The founder of a new company took offence at me yesterday because he felt offended that I didn’t want
to meet with him. And although I wrote back politely that the verification process has a specific process with us – I came across as arrogant in his eyes. On the same day, I received 9 other investment proposals.
I often hear that it is difficult to describe or present something well in a document – it is better to talk, because it will be easier and faster. Well – NO! For the purpose of this post I checked that in March this year I had 101 meetings, while in February 127. Only some of them were about new companies – the rest were current founders from the portfolio, team, advisors and other stakeholders of the VC fund.
I spend 25 minutes on the first meeting with a start-up. The most important thing, however, is that it happens only after we have decided on the basis of the deck that it is a match and we want to talk further. We analyse 1,300-1,500 companies a year, of which we invested in 12 in 2021. This is less than 1% and it is also true that the vast majority of start-ups drop out at the deck stage.
For a start-up, spending 25 minutes on a meeting with an investor may (not necessarily) be valuable.
For me, the same meeting can be simply a waste of time, because whether a company from the deck meets our investment criteria will be checked in 5 minutes – and a meeting in this area will be exactly
5 times longer. So if I talked to everyone – I wouldn’t have time to fulfill the other key responsibilities that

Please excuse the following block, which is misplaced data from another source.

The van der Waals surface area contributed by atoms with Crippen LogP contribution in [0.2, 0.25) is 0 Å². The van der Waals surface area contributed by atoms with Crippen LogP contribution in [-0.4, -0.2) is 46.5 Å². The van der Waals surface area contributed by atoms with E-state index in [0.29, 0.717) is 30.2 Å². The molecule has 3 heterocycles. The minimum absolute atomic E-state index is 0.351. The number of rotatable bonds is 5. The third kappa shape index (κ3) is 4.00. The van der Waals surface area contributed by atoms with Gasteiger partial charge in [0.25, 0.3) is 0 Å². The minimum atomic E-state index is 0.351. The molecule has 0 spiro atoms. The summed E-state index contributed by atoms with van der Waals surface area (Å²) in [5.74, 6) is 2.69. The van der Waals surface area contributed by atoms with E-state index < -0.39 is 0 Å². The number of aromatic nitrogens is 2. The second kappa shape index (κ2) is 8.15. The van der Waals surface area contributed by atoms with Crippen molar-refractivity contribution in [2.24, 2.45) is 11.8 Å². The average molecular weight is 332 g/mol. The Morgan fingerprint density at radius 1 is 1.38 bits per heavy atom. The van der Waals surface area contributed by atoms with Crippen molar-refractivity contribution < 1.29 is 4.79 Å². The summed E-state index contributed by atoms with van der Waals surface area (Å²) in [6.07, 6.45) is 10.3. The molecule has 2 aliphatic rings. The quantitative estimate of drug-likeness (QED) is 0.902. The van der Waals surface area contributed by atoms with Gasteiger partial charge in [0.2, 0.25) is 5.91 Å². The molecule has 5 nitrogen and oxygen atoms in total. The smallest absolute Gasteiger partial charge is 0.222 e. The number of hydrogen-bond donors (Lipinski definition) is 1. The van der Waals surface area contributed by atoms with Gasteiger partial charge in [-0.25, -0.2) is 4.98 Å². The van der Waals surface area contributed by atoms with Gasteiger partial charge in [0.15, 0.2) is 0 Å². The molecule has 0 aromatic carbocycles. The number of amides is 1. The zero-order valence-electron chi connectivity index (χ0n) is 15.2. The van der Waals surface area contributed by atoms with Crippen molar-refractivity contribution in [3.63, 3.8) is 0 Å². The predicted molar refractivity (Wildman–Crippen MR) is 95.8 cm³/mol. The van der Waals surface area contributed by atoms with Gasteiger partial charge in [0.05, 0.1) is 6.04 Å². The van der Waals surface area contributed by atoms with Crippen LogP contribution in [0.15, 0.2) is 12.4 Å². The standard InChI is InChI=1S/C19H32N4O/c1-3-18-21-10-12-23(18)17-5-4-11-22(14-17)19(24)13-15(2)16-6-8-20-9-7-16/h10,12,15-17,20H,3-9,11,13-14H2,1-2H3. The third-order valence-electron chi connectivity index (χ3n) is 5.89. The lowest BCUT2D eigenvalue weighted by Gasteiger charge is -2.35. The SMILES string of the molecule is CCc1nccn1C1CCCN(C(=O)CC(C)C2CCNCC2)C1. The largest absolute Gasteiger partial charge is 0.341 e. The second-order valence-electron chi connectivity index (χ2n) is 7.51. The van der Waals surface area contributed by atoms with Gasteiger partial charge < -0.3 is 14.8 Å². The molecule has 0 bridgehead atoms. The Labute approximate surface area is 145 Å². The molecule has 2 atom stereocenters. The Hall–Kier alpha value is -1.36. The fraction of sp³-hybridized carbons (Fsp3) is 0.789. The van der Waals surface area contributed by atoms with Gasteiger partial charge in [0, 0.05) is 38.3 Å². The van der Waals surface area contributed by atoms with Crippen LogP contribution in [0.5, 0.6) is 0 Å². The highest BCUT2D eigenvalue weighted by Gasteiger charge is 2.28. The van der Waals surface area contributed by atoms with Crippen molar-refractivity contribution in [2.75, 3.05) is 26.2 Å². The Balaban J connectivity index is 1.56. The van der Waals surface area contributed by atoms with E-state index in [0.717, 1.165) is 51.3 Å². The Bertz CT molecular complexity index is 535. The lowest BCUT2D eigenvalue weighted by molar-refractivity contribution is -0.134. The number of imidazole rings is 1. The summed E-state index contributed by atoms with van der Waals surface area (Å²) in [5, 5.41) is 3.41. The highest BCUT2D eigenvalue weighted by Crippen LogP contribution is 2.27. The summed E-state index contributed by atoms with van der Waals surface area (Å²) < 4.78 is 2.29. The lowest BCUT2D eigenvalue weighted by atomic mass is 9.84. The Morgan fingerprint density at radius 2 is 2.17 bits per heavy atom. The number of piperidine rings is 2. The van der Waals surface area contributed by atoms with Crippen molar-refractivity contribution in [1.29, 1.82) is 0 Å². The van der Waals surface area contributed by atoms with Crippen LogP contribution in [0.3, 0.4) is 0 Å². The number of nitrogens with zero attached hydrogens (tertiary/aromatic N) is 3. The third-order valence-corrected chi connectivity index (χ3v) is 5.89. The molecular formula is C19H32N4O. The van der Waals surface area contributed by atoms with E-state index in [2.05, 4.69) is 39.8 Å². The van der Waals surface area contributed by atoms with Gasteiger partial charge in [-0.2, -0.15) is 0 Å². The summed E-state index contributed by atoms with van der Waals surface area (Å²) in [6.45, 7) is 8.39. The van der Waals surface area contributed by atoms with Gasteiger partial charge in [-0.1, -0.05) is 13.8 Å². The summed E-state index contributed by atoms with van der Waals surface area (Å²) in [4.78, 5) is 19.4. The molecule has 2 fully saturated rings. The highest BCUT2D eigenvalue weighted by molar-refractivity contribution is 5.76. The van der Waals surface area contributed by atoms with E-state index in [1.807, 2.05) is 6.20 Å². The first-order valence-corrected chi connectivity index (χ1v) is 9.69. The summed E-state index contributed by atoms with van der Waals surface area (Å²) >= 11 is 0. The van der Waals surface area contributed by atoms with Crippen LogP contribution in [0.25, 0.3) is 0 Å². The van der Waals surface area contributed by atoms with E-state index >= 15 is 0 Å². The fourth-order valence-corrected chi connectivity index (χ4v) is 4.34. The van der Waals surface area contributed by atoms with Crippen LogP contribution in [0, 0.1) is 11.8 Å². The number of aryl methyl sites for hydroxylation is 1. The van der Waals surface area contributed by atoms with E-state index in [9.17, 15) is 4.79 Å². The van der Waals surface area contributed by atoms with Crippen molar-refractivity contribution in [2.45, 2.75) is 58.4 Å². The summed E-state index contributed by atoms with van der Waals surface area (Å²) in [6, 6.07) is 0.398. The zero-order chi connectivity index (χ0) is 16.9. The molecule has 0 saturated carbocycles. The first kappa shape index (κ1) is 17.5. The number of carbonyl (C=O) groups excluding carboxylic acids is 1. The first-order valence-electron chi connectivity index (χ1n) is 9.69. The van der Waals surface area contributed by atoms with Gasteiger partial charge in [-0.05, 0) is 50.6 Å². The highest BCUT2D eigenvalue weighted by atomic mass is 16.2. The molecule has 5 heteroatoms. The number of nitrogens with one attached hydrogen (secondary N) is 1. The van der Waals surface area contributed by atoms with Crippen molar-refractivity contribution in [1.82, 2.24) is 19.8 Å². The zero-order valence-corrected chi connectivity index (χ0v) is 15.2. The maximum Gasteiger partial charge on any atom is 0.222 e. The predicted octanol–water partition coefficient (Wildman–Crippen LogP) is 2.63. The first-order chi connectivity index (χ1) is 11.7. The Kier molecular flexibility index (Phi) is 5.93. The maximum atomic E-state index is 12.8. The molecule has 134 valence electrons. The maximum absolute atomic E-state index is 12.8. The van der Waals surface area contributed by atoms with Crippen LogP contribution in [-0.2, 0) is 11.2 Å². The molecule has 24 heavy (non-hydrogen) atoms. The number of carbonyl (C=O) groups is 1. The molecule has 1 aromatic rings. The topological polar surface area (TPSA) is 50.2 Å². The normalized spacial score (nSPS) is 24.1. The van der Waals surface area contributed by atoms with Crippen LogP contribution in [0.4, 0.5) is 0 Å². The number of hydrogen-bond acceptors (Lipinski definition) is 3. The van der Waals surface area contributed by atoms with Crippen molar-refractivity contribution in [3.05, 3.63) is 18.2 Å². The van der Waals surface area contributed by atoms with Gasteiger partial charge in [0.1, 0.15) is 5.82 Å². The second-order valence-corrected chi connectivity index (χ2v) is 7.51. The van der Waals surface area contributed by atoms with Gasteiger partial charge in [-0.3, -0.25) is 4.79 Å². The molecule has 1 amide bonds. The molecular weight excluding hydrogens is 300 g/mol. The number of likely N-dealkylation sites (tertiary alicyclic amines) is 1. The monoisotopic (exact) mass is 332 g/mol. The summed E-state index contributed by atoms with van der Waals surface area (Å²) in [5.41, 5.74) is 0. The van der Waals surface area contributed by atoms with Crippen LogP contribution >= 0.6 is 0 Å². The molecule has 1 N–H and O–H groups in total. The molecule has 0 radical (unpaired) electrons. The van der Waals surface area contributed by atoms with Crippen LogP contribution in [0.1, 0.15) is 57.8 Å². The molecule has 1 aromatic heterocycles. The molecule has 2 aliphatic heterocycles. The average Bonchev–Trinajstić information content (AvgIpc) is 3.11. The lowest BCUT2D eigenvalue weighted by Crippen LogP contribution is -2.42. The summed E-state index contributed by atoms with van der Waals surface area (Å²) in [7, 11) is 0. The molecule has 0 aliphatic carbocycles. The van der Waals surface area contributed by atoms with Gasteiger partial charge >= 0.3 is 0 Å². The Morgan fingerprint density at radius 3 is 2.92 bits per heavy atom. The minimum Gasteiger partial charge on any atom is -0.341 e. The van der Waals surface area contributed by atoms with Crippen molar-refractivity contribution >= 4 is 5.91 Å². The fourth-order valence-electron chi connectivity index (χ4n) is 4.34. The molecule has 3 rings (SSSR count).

a fund management partner has. That’s why we operate to a set pattern of vetting potential investments. Always the same one, because it is proven and, in our opinion, optimal.
This is why the deck must be properly prepared – not perfunctory, not devoid of some information, not puzzling. A fund that has many proposals will never call to ask what the deck is about – it will cross it off the list and move on to the next one. A poorly prepared deck is therefore a loose – loose situation, because everyone loses out.
I always wonder why someone didn’t do their best. Because if:
- He can’t prepare a presentation and explain to the VC what he is doing – then what will he show the client? – The company is not for me.
- Doesn’t recognize that it’s important to put effort into the materials and perform well – Company not for me.
- Knows he is not competent to make a deck but has not looked for, someone to help – another founder, mentor etc. – The company is not for me.
So it is not worth getting offended and interpreting certain behaviors only through your own prism. Because at the end of the day, if I meet everyone who wants me to, my investors will be offended that
I wasted their money – it’s just not possible.
P.S. Of course this works 2 ways – towards wasting start-ups time too.
#vc #venturecapital #startups
Translation: Krzysztof Kowalski